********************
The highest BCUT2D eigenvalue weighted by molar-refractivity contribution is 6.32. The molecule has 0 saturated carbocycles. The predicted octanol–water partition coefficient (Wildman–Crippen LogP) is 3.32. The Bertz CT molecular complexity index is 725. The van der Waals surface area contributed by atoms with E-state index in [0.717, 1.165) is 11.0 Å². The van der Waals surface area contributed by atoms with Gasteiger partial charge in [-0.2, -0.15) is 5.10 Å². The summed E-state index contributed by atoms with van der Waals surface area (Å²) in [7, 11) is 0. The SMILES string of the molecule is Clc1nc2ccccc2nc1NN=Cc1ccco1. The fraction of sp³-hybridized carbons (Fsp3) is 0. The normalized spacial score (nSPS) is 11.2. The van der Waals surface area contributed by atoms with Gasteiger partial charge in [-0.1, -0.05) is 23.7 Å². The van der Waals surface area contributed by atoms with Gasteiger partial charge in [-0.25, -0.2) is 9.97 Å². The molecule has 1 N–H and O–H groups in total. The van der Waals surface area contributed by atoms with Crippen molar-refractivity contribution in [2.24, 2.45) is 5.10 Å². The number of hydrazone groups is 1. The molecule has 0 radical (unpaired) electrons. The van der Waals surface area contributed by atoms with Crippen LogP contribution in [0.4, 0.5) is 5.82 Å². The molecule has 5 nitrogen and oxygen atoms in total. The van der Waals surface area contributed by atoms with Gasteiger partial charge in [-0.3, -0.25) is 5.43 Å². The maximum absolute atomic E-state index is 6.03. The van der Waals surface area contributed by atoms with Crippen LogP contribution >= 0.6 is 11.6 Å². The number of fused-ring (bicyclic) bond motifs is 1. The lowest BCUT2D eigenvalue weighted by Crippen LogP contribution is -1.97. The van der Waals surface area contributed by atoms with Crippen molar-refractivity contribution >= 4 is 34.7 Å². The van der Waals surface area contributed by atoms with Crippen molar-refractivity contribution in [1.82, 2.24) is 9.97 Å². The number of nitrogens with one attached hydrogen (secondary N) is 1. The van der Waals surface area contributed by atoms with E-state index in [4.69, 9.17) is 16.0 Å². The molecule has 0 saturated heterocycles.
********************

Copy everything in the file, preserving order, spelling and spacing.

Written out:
The highest BCUT2D eigenvalue weighted by molar-refractivity contribution is 6.32. The molecule has 0 saturated carbocycles. The predicted octanol–water partition coefficient (Wildman–Crippen LogP) is 3.32. The Bertz CT molecular complexity index is 725. The van der Waals surface area contributed by atoms with E-state index in [0.717, 1.165) is 11.0 Å². The van der Waals surface area contributed by atoms with Gasteiger partial charge in [-0.2, -0.15) is 5.10 Å². The summed E-state index contributed by atoms with van der Waals surface area (Å²) in [7, 11) is 0. The SMILES string of the molecule is Clc1nc2ccccc2nc1NN=Cc1ccco1. The fraction of sp³-hybridized carbons (Fsp3) is 0. The normalized spacial score (nSPS) is 11.2. The van der Waals surface area contributed by atoms with Gasteiger partial charge in [-0.1, -0.05) is 23.7 Å². The van der Waals surface area contributed by atoms with Gasteiger partial charge in [-0.25, -0.2) is 9.97 Å². The molecule has 1 N–H and O–H groups in total. The van der Waals surface area contributed by atoms with Crippen molar-refractivity contribution in [2.24, 2.45) is 5.10 Å². The number of hydrazone groups is 1. The molecule has 0 radical (unpaired) electrons. The van der Waals surface area contributed by atoms with Crippen LogP contribution in [0.4, 0.5) is 5.82 Å². The molecule has 5 nitrogen and oxygen atoms in total. The van der Waals surface area contributed by atoms with Gasteiger partial charge in [-0.3, -0.25) is 5.43 Å². The maximum absolute atomic E-state index is 6.03. The van der Waals surface area contributed by atoms with Crippen LogP contribution >= 0.6 is 11.6 Å². The number of fused-ring (bicyclic) bond motifs is 1. The lowest BCUT2D eigenvalue weighted by Crippen LogP contribution is -1.97. The van der Waals surface area contributed by atoms with Crippen molar-refractivity contribution >= 4 is 34.7 Å². The van der Waals surface area contributed by atoms with Crippen molar-refractivity contribution in [1.82, 2.24) is 9.97 Å². The number of nitrogens with one attached hydrogen (secondary N) is 1. The van der Waals surface area contributed by atoms with E-state index in [4.69, 9.17) is 16.0 Å². The molecule has 0 saturated heterocycles.